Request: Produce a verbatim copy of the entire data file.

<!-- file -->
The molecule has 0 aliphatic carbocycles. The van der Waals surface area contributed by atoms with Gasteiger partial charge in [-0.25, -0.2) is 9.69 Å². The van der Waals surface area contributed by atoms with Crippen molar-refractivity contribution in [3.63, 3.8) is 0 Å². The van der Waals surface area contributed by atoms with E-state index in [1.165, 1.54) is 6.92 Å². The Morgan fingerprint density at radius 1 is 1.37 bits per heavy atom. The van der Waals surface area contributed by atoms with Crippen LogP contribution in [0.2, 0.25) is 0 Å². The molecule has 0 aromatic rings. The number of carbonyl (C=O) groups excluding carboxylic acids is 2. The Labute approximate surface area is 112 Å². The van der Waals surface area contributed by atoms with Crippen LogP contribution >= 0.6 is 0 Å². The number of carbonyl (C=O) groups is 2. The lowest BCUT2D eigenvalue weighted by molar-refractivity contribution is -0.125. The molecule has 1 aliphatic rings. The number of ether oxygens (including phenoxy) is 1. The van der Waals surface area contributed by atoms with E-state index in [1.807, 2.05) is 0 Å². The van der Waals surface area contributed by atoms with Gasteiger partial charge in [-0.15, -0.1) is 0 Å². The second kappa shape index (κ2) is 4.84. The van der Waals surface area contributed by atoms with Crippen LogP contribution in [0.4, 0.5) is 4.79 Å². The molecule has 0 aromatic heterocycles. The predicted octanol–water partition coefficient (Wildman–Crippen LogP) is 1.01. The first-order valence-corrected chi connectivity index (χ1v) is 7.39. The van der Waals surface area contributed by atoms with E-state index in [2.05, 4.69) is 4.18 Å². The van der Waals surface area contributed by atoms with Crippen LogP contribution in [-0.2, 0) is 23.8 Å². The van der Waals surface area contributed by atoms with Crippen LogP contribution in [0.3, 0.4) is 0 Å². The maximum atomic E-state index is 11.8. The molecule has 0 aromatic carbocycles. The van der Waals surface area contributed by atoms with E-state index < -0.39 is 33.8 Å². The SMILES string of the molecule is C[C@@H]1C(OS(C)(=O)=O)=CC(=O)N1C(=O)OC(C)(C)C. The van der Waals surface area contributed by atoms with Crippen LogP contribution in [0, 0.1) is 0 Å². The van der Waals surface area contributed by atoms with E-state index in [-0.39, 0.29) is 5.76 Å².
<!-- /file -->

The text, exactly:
The molecule has 0 aliphatic carbocycles. The van der Waals surface area contributed by atoms with Gasteiger partial charge in [-0.25, -0.2) is 9.69 Å². The van der Waals surface area contributed by atoms with Crippen molar-refractivity contribution in [3.63, 3.8) is 0 Å². The van der Waals surface area contributed by atoms with E-state index in [1.165, 1.54) is 6.92 Å². The Morgan fingerprint density at radius 1 is 1.37 bits per heavy atom. The van der Waals surface area contributed by atoms with Crippen LogP contribution in [0.2, 0.25) is 0 Å². The molecule has 0 aromatic rings. The number of carbonyl (C=O) groups excluding carboxylic acids is 2. The Labute approximate surface area is 112 Å². The van der Waals surface area contributed by atoms with Crippen LogP contribution >= 0.6 is 0 Å². The number of carbonyl (C=O) groups is 2. The lowest BCUT2D eigenvalue weighted by molar-refractivity contribution is -0.125. The molecule has 1 aliphatic rings. The number of ether oxygens (including phenoxy) is 1. The van der Waals surface area contributed by atoms with E-state index in [1.807, 2.05) is 0 Å². The van der Waals surface area contributed by atoms with Gasteiger partial charge in [-0.15, -0.1) is 0 Å². The second kappa shape index (κ2) is 4.84. The van der Waals surface area contributed by atoms with Crippen LogP contribution in [0.4, 0.5) is 4.79 Å². The molecule has 0 aromatic heterocycles. The predicted octanol–water partition coefficient (Wildman–Crippen LogP) is 1.01. The first-order valence-corrected chi connectivity index (χ1v) is 7.39. The van der Waals surface area contributed by atoms with E-state index in [2.05, 4.69) is 4.18 Å². The van der Waals surface area contributed by atoms with Crippen LogP contribution in [-0.2, 0) is 23.8 Å². The van der Waals surface area contributed by atoms with Crippen LogP contribution in [0.3, 0.4) is 0 Å². The maximum atomic E-state index is 11.8. The molecule has 0 aromatic carbocycles. The van der Waals surface area contributed by atoms with E-state index < -0.39 is 33.8 Å². The SMILES string of the molecule is C[C@@H]1C(OS(C)(=O)=O)=CC(=O)N1C(=O)OC(C)(C)C. The van der Waals surface area contributed by atoms with Crippen LogP contribution in [0, 0.1) is 0 Å². The van der Waals surface area contributed by atoms with E-state index in [-0.39, 0.29) is 5.76 Å².